This plot shows 3-days of 5-minute solar x-ray flux values measured on the SWPC primary and secondary GOES satellites. The Satellite Environment Plot combines satellite and ground-based data to provide an overview of the current geosynchronous satellite environment.

SolarWind Speed Density Bt Bz
Current 368 km/sec 7.99 p/cm3 Bt 9.13 nT Bz -4.26 nT

Graph - Solar Wind Speed & Temp - Past 24hrs Graph - Solar Wind Density - Past 24hrs
Graph - Strength of the IMF (Bt) Past 24hrs Graph - Direction of the IMF (Bz) Past 24hrs

Graph - Solar Wind, (Bz), (Bt) - Past 12hrs

Latest LASCO Solar Corona
Real-Time Solar Wind
Graph showing current solar cycle progression (click to enlarge) Graph showing Real-Time Solar Wind
Large Angle and Spectrometric Coronagraph (LASCO). Real-Time Solar Wind data broadcast from NASA's ACE satellite.

Auroral Activity Extrapolated from NOAA POES


Northern Hemi Auroral Map
Southern Hemi Auroral Map
Current Northern hemispheric power input map (click to enlarge) Current Southern hemispheric power input map

Instruments on board the NOAA Polar-orbiting Operational Environmental Satellite (POES) continually monitor the power flux carried by the protons and electrons that produce aurora in the atmosphere. SWPC has developed a technique that uses the power flux observations obtained during a single pass of the satellite over a polar region (which takes about 25 minutes) to estimate the total power deposited in an entire polar region by these auroral particles. The power input estimate is converted to an auroral activity index that ranges from 1 to 10.


Real Time Images of the Sun


SDO AIA 0171
SDO AIA 0193
SDO MDI Sun Spots
Latest SDO AIA 0171 Latest SDO AIA 0193 Latest SDO HMI Sun Spots
SDO AIA 304
SDO AIA 304 211 171
SDO AIA 211
Latest SDO AIA 304 Latest SDO AIA 304 211 171 image of the sun Latest SDO AIA 211

The sun is constantly monitored for sun spots and coronal mass ejections. EIT (Extreme ultraviolet Imaging Telescope) images the solar atmosphere at several wavelengths, and therefore, shows solar material at different temperatures. In the images taken at 304 Angstrom the bright material is at 60,000 to 80,000 degrees Kelvin. In those taken at 171 Angstrom, at 1 million degrees. 195 Angstrom images correspond to about 1.5 million Kelvin, 284 Angstrom to 2 million degrees. The hotter the temperature, the higher you look in the solar atmosphere.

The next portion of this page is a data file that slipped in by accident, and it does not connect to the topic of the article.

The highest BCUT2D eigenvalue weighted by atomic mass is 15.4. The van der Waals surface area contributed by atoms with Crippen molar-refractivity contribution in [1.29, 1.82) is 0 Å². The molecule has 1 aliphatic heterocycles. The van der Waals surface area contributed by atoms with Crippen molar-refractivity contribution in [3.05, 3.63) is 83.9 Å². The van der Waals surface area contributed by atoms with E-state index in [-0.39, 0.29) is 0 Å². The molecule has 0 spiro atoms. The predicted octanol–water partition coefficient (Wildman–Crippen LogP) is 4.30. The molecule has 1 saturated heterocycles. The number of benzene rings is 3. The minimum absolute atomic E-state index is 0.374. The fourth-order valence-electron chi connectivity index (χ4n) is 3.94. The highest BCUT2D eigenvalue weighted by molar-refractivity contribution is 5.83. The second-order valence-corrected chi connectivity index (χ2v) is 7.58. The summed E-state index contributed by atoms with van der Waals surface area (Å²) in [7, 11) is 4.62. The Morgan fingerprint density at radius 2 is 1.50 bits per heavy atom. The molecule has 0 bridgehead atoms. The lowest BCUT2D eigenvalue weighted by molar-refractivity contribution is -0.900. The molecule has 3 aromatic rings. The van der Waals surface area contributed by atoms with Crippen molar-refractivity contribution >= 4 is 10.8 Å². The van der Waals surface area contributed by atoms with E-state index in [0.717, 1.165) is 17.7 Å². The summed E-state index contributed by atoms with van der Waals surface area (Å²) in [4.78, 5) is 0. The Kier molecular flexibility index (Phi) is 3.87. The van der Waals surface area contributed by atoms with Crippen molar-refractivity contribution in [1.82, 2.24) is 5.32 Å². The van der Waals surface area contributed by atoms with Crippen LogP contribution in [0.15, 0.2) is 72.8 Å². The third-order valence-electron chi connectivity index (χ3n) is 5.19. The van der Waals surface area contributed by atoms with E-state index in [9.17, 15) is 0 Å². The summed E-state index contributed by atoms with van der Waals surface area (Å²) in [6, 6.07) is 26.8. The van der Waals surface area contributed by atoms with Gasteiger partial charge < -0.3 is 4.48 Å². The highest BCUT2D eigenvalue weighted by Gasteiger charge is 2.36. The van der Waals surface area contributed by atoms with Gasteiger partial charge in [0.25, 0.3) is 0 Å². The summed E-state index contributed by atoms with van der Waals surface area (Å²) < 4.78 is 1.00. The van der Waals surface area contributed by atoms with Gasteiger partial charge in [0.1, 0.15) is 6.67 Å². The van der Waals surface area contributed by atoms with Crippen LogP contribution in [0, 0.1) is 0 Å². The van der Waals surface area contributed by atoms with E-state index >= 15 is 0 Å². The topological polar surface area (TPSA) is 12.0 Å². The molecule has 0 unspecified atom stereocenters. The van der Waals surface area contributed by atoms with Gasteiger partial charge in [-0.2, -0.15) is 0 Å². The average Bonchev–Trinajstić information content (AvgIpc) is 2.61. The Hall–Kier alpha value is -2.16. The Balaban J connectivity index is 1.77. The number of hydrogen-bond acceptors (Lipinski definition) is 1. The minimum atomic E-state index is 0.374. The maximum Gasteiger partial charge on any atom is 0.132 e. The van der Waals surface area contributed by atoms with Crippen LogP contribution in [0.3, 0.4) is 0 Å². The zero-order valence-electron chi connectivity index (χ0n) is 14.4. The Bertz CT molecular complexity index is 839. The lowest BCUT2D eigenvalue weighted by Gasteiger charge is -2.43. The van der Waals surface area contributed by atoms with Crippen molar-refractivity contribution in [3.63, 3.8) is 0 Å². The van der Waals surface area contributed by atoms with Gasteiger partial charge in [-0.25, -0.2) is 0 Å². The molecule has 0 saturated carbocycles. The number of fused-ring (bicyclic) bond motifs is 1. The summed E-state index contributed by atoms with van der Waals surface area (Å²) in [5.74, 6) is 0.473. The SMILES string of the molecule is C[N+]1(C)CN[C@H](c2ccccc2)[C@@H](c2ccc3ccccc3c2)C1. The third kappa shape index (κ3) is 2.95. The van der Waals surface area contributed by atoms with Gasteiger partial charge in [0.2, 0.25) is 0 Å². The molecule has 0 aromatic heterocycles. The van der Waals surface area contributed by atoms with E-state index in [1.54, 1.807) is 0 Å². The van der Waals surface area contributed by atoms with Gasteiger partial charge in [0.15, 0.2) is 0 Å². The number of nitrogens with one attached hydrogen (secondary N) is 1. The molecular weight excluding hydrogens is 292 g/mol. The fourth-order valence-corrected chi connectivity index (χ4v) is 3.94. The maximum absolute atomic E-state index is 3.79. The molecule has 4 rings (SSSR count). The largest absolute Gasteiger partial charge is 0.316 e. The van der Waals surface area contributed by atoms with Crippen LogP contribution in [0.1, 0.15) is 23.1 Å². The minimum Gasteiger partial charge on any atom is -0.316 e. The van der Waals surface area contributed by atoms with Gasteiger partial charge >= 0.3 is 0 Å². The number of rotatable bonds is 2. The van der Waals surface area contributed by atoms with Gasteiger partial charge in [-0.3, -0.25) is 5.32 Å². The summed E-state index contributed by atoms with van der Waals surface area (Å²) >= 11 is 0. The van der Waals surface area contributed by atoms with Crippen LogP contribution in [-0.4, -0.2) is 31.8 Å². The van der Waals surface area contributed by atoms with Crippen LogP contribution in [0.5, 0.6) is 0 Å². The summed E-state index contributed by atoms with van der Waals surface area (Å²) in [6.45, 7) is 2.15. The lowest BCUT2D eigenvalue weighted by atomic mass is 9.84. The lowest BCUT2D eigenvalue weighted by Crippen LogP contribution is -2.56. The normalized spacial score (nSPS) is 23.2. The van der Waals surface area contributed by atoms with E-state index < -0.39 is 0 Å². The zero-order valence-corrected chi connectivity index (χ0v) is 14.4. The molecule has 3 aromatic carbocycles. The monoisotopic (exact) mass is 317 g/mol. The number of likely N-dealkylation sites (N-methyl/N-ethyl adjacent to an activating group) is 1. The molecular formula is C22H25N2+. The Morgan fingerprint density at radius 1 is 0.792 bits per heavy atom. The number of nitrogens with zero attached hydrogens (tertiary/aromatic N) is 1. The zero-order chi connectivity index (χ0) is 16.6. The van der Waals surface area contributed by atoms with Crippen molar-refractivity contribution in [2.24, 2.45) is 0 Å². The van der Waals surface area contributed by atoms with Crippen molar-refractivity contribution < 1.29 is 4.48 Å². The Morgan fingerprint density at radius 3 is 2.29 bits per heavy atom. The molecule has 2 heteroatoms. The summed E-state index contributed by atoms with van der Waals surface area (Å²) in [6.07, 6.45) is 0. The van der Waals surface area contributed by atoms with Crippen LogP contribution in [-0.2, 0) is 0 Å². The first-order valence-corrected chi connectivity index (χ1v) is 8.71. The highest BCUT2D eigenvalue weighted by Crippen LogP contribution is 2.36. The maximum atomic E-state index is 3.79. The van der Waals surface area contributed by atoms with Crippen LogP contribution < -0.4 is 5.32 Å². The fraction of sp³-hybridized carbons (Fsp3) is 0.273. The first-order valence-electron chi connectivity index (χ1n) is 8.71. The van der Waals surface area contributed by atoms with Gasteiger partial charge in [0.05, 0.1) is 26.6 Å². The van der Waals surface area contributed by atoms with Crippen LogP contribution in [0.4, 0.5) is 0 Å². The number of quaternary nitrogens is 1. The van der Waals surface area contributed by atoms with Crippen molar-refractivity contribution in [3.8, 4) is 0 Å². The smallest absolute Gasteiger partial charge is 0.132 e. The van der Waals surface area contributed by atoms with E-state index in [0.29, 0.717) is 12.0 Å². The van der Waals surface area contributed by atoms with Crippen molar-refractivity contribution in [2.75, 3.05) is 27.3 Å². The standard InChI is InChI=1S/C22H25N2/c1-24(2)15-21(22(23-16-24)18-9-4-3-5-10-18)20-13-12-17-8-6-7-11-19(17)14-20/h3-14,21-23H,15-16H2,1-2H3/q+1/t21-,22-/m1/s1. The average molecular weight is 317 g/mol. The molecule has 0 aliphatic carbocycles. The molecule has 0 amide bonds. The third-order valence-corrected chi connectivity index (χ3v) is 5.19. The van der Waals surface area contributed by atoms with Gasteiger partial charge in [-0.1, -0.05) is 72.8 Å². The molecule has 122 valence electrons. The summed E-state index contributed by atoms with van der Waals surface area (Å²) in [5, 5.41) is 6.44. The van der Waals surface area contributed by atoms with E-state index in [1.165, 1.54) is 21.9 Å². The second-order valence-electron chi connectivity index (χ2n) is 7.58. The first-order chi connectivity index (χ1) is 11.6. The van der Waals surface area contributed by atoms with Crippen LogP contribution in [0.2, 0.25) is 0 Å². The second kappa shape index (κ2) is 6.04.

Solar Data - Issued: 2025 UTC - 21 Sep 2018 - Yesterday's Sun Spots (0)
Sunspots last 30 days

Radio Frequency Propagation


VHF and HF Band Conditions

Current HF Propagation Conditions (click to enlarge)
Optimum HF Frequencies for Distant Communications Ionopheric Propagation


Solar Cycle


Sun Spot Number Progression
F10.7cm Radio Flux Progression
Graph showing Sun Spot Number Progression Graph showing F10.7cm Radio Flux Progression
This plot shows the Solar Cycle Sun Spot Number Progression. This plot shows the F10.7cm Radio Flux Progression.

Ap Progression
Sunspot Cycle 22, 23, and 24
This plot shows the Solar Cycle Ap Progression Sunspot Cycle 22, 23, and 24
This plot shows the Solar Cycle Ap Progression. Sunspot Cycle 22, 23, and 24

The Solar Cycle is observed by counting the frequency and placement of sunspots visible on the Sun. Solar minimum occurred in December, 2008.
Solar maximum was expected to occur in May, 2013.



 Astronomy Picture of the Day


Irregular Galaxy NGC 55
Irregular Galaxy NGC 55
2018 September 21

Explanation: Irregular galaxy NGC 55 is thought to be similar to the Large Magellanic Cloud (LMC). But while the LMC is about 180,000 light-years away and is a well known satellite of our own Milky Way Galaxy, NGC 55 is more like 6 million light-years distant and is a member of the Sculptor Galaxy Group. Classified as an irregular galaxy, in deep exposures the LMC itself resembles a barred disk galaxy. Spanning about 50,000 light-years, NGC 55 is seen nearly edge-on though, presenting a flattened, narrow profile in contrast with our face-on view of the LMC. Just as large star forming regions create emission nebulae in the LMC, NGC 55 is also seen to be producing new stars. This highly detailed galaxy portrait highlights a bright core crossed with dust clouds, telltale pinkish star forming regions, and young blue star clusters in NGC 55.

  High Resolution Image
Tomorrow’s Image: equinox -1
Credit & Copyright: Martin Pugh
 Courtesy of Astronomy Picture of the Day Index - Main Page & Astronomy Picture of the Day